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Wheat, peanuts and rice under threat from climate change – University of Reading

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Wheat, peanuts and rice under threat from climate change

Release Date 29 November 2006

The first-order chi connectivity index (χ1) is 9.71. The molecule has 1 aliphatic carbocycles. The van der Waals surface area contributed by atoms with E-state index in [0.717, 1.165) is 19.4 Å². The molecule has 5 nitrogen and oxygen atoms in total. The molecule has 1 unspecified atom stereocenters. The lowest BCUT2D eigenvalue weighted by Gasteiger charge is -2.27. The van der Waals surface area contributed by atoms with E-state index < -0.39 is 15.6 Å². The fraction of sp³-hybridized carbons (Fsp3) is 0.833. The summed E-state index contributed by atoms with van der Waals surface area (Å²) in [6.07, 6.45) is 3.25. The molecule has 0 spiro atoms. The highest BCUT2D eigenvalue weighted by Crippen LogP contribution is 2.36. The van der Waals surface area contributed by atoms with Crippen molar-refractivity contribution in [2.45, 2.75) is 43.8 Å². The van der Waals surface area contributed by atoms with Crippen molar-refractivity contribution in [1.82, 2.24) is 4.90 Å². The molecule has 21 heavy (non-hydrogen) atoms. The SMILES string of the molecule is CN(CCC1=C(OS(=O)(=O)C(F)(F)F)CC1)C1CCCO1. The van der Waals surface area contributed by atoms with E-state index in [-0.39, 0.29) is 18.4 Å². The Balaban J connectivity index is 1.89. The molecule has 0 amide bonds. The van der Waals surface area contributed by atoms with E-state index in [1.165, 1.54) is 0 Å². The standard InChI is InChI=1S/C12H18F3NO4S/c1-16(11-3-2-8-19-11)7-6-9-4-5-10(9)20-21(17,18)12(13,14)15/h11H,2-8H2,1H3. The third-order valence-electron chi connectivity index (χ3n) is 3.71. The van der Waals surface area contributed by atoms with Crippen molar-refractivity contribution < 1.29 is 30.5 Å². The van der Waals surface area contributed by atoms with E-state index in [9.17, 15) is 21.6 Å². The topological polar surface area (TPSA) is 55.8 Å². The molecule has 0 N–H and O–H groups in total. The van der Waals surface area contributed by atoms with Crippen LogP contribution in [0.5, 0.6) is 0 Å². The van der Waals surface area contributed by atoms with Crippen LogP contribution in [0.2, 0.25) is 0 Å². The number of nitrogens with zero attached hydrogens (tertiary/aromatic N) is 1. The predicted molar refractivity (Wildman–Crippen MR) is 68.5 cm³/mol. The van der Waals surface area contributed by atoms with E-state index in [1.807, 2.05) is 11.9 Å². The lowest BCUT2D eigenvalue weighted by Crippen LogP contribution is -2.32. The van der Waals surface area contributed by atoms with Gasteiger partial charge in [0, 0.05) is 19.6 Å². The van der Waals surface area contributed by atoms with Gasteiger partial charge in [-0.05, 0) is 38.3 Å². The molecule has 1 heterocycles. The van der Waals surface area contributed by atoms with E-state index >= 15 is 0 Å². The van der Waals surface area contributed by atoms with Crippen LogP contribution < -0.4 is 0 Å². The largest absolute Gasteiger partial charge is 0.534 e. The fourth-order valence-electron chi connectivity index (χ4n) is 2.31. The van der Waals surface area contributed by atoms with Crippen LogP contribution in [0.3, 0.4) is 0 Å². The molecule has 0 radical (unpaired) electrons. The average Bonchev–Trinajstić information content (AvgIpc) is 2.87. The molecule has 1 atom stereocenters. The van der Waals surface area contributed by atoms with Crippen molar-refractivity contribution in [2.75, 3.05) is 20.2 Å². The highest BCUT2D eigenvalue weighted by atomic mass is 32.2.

Farmers across the world could see a dramatic drop in their harvest of wheat, peanuts and rice by the end of this century unless plant varieties are developed that are more suited to a warmer climate. Scientists from the University of Reading's Walker Institute for Climate System Research have found that peanut crops could drop by two thirds in India - the world's largest producer of peanuts - by the 2080s as a result of global warming. The scientists have been studying how a warmer world will affect future harvests. They focused on peanuts (or groundnuts) in India, which are used as food and to make oil. Dr Andy Challinor, lead author of the study, said: "Although the work so far has focused on groundnut in India, many annual crops – such as wheat, soybean and rice – have a threshold temperature above which seeds do not form properly leading to lower crop yields. This study of the peanut crop highlights a more general and important risk to food crop production world wide." Dr Tim Wheeler, from the Department of Agriculture at the University, added: "The crop model we have developed is now being used to study how high temperatures will impact other crops and in more regions, and to consider ways to cope with climate change – such as specifying new crop varieties for a changing climate." The study highlights the need to develop and test varieties of crops that will be able to cope better with extreme high temperatures. This kind of adaptation to climate change will be a particular challenge in developing countries that are likely to be hardest hit by climate change, but have less money to invest in ways to cope. As the world gets hotter, two things could happen to the grain crops that give us our staple foods like rice, flour and peanuts: - Very hot days will become more common. If they occur when a crop is flowering, seed may not form properly so there are less grains of rice or wheat to harvest. - A crop makes bigger grains if it grows slowly – as long as the crop has enough water and nutrients – because it has more time to develop large leaves and plump grains. Surprisingly, crops could actually grow too quickly in a warmer world and so they would make smaller grains. The Walker Institute scientists have for the first time modeled across the whole of India how different peanut varieties – some suited to warmer temperatures and some to cooler – will grow in a future climate. The biggest drop in yield – of 70% - happens with a variety of peanut that is sensitive to high temperatures, that does not get enough rain and which grows quickly. But a peanut variety able to cope better with extreme high temperatures and which grows slowly at warmer temperatures could actually produce more peanuts in the 2080s than now. ends A joint University of Reading Walker Institute and NCAS release Lucy Ferguson, senior press officer, University of Reading 0118 378 7388 L.Ferguson@reading.ac.uk Notes to editors: For more information and to arrange interviews please contact: Kathy Maskell or Maria Noguer on 0118 3787380. Alternative number: 0118 378 8316. The lead authors of the paper are: Dr Andy Challinor and Dr Tim Wheeler from the Crops and Climate Group, Walker Institute, University of Reading (www.walker-institute.ac.uk) The Crops and Climate Group is a multidisciplinary group of crop scientists, climate scientists, and physicists that study the impacts of climate variability and change on crops through research at the interface of agriculture and weather www.rdg.ac.uk/pel/cropsandclimate. The Walker Institute for Climate System Research at the University of Reading is concerned with understanding our climate, in order to deliver better knowledge of future climate and its impacts for the benefit of society. It is composed of groups from a number of departments across the University – including the Departments of Agriculture and Meteorology. See www.walker-institute.ac.uk. The work was carried out as part of the National Centre for Atmospheric Science – Climate Program www.ncas.nerc.ac.uk. Media contact: Dr Louisa Watts, Knowledge Transfer & Science Communications Manager Tel: 01793 411609 Email - NCAScomms@nerc.ac.uk The National Centre for Atmospheric Science - NCAS - carries out the UK's core academic atmospheric research program, including climate variability and climate change. NCAS is funded by the Natural Environment Research Council. The NCAS-Climate program addresses fundamental questions in understanding and forecasting climate variability and change and its impacts www.ncas.nerc.ac.uk. Funding also came from the EU FP6 Ensembles project Paper from which these results are drawn: A J Challinor, T R Wheeler, P Q Craufurd, C A T Ferro and D B Stephenson, 2006. Adaptation of crops to climate change through genotypic responses to mean and extreme temperatures. Agriculture, Ecosystems and Environment (in press), doi:1016/j.agee.2006.07.009. The scenario of future climate used in the study was derived from the Met Office Hadley Centre regional climate model - see the Met Office website - using the IPCC A2 scenario.

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